- Pseudo HDR – This is where you make several different files with different exposures using a single RAW file and combining them together to achieve a better result. Of course real HDR will look better but sometimes we just don’t get the chance to bracket our shots the way we want. It’s good to have a fall back option. This is a task which could prove difficult for JPEGs to achieve.
- Easier to battle with image noise.
- RAW files take more space. A RAW file from a 15 MP camera would roughly take 15 MB. This of course depends on other settings like ISO etc. But with storage options being dime a dozen now, this shouldn’t pose much of a threat.
- RAW files fill up the camera buffer faster. This may become a problem when shooting in the continuous mode. Since RAW files take more space, your camera buffer will be filled after you take a certain number of pictures. Then your camera has to stop and write those files to the memory card before you can shoot again. My old camera clocks in at 9 RAW files before it needs to stop. This of course depends on the camera.
- Requires special software to view and edit and is not suitable for printing directly. RAW files need to be processed before you do anything with them. You do need a relatively faster computer to edit RAW files since they contain a lot of data. Any modern computer should be able to handle RAW files with ease though.
Pros and Cons of Shooting JPEG
- Smaller in size.
- Can be printed directly.
- No special software needed.
- Can shoot a significantly higher number of JPEGs before it fills up the camera buffer.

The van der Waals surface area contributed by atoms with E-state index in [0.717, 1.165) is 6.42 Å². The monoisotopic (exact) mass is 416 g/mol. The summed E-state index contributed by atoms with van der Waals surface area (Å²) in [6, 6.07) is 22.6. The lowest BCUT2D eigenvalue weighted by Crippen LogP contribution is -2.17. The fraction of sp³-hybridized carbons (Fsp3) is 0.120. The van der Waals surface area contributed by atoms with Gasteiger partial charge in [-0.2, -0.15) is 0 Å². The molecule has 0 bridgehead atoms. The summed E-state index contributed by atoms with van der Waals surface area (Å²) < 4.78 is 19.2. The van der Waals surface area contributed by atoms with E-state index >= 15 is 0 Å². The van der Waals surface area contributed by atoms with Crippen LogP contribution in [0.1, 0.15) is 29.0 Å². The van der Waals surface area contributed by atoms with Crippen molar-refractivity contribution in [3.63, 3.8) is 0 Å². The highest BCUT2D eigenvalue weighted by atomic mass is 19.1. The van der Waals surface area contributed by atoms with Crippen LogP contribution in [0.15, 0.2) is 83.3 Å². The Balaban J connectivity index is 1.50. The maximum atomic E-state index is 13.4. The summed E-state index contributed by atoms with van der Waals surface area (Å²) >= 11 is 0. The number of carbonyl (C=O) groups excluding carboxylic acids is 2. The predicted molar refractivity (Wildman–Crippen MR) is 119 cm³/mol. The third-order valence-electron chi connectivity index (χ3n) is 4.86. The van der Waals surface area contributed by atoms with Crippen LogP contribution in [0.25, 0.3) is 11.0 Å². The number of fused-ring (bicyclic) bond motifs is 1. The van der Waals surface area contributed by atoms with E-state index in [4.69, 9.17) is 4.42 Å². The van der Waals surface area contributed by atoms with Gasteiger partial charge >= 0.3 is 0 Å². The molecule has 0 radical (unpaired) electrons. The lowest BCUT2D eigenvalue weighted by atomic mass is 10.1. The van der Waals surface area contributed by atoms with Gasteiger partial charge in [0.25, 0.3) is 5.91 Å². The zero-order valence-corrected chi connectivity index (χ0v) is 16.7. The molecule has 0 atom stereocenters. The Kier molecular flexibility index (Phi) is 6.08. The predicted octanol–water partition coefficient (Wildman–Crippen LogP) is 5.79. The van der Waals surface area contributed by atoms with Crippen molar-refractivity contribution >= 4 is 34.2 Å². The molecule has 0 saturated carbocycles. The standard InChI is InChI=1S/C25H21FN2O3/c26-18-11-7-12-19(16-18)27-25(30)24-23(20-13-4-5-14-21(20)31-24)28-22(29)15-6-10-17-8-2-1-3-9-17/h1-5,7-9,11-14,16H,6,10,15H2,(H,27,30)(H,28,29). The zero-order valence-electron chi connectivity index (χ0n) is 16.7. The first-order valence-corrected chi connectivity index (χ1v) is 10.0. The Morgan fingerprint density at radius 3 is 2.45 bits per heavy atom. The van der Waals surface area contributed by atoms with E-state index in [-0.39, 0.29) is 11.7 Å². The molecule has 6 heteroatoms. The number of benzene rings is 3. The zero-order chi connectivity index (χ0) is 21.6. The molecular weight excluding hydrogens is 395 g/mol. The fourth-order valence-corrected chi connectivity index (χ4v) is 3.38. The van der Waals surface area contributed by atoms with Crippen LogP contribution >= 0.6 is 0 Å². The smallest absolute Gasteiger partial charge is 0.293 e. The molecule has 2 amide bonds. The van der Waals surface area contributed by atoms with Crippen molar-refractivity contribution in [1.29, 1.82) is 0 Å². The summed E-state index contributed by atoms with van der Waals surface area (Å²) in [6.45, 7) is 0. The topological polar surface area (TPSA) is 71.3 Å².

- JPEG is a universal format.
- Camera does some processing for you.
- Lower in dynamic range.
- White balance data, color spacing data etc. are embedded to the JPEG. It’s difficult to correct white balance later with a JPEG than with a RAW file.
- Some data are lost during the compression. Each time you open a jpeg and save, it goes through the compression process over and over again. It is advised that you keep the PSD file and export a jpeg whenever you need and if you want to make further changes, you can always fall back to the PSD file to prevent jpeg compression multiple times.
RAW vs JPEG comparison. These two were straight from the camera. On the left you can see the RAW image and on the right you can see the JPEG. It is obvious that when you compare these two images, the JPEG looks better. The camera did some processing for you. It appears a little brighter, sharper and there’s more contrast. So if you are not planning to process your pictures at all, shooting JPEG seems to be the better option. These two pictures were taken using the RAW + JPEG option which means they were taken at exactly the same time using exactly the same settings. The RAW file is 19.52MB compared to the 5.75MB JPEG. Click on the picture for a better view.